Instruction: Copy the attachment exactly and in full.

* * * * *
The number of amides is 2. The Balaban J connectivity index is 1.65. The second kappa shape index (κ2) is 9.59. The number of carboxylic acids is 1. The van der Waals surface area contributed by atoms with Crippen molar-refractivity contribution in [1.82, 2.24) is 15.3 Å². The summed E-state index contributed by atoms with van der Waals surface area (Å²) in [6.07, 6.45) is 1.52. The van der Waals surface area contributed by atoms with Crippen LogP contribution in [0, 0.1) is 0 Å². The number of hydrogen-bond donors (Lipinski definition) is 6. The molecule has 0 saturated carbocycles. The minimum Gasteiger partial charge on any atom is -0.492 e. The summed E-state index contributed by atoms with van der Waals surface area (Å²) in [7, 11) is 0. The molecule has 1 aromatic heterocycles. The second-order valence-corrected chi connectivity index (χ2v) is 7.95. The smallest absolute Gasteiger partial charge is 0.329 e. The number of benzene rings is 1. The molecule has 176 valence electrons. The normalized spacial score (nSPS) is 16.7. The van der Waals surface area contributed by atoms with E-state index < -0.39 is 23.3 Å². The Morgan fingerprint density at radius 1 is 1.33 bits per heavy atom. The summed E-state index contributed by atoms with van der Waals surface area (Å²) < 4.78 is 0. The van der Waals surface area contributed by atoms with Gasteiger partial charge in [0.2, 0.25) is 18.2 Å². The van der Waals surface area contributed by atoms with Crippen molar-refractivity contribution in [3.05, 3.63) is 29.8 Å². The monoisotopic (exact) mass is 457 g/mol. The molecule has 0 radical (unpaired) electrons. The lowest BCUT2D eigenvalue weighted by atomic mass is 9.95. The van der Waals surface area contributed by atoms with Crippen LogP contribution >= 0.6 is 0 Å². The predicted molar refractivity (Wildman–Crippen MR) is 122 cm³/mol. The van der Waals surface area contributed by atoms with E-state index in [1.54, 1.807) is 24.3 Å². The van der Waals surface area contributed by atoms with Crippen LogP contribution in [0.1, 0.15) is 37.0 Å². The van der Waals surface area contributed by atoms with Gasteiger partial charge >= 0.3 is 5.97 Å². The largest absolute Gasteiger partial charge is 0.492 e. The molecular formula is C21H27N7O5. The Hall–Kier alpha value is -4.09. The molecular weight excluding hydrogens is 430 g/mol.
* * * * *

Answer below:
The number of amides is 2. The Balaban J connectivity index is 1.65. The second kappa shape index (κ2) is 9.59. The number of carboxylic acids is 1. The van der Waals surface area contributed by atoms with Crippen molar-refractivity contribution in [1.82, 2.24) is 15.3 Å². The summed E-state index contributed by atoms with van der Waals surface area (Å²) in [6.07, 6.45) is 1.52. The van der Waals surface area contributed by atoms with Crippen LogP contribution in [0, 0.1) is 0 Å². The number of hydrogen-bond donors (Lipinski definition) is 6. The molecule has 0 saturated carbocycles. The minimum Gasteiger partial charge on any atom is -0.492 e. The summed E-state index contributed by atoms with van der Waals surface area (Å²) in [7, 11) is 0. The molecule has 1 aromatic heterocycles. The second-order valence-corrected chi connectivity index (χ2v) is 7.95. The smallest absolute Gasteiger partial charge is 0.329 e. The number of benzene rings is 1. The molecule has 176 valence electrons. The normalized spacial score (nSPS) is 16.7. The van der Waals surface area contributed by atoms with E-state index < -0.39 is 23.3 Å². The Morgan fingerprint density at radius 1 is 1.33 bits per heavy atom. The summed E-state index contributed by atoms with van der Waals surface area (Å²) < 4.78 is 0. The van der Waals surface area contributed by atoms with Gasteiger partial charge in [0.2, 0.25) is 18.2 Å². The van der Waals surface area contributed by atoms with Crippen molar-refractivity contribution in [3.05, 3.63) is 29.8 Å². The monoisotopic (exact) mass is 457 g/mol. The molecule has 0 radical (unpaired) electrons. The lowest BCUT2D eigenvalue weighted by atomic mass is 9.95. The van der Waals surface area contributed by atoms with Crippen LogP contribution >= 0.6 is 0 Å². The predicted molar refractivity (Wildman–Crippen MR) is 122 cm³/mol. The van der Waals surface area contributed by atoms with E-state index in [1.54, 1.807) is 24.3 Å². The van der Waals surface area contributed by atoms with Crippen LogP contribution in [0.1, 0.15) is 37.0 Å². The van der Waals surface area contributed by atoms with Gasteiger partial charge >= 0.3 is 5.97 Å². The largest absolute Gasteiger partial charge is 0.492 e. The molecular formula is C21H27N7O5. The Hall–Kier alpha value is -4.09. The molecular weight excluding hydrogens is 430 g/mol.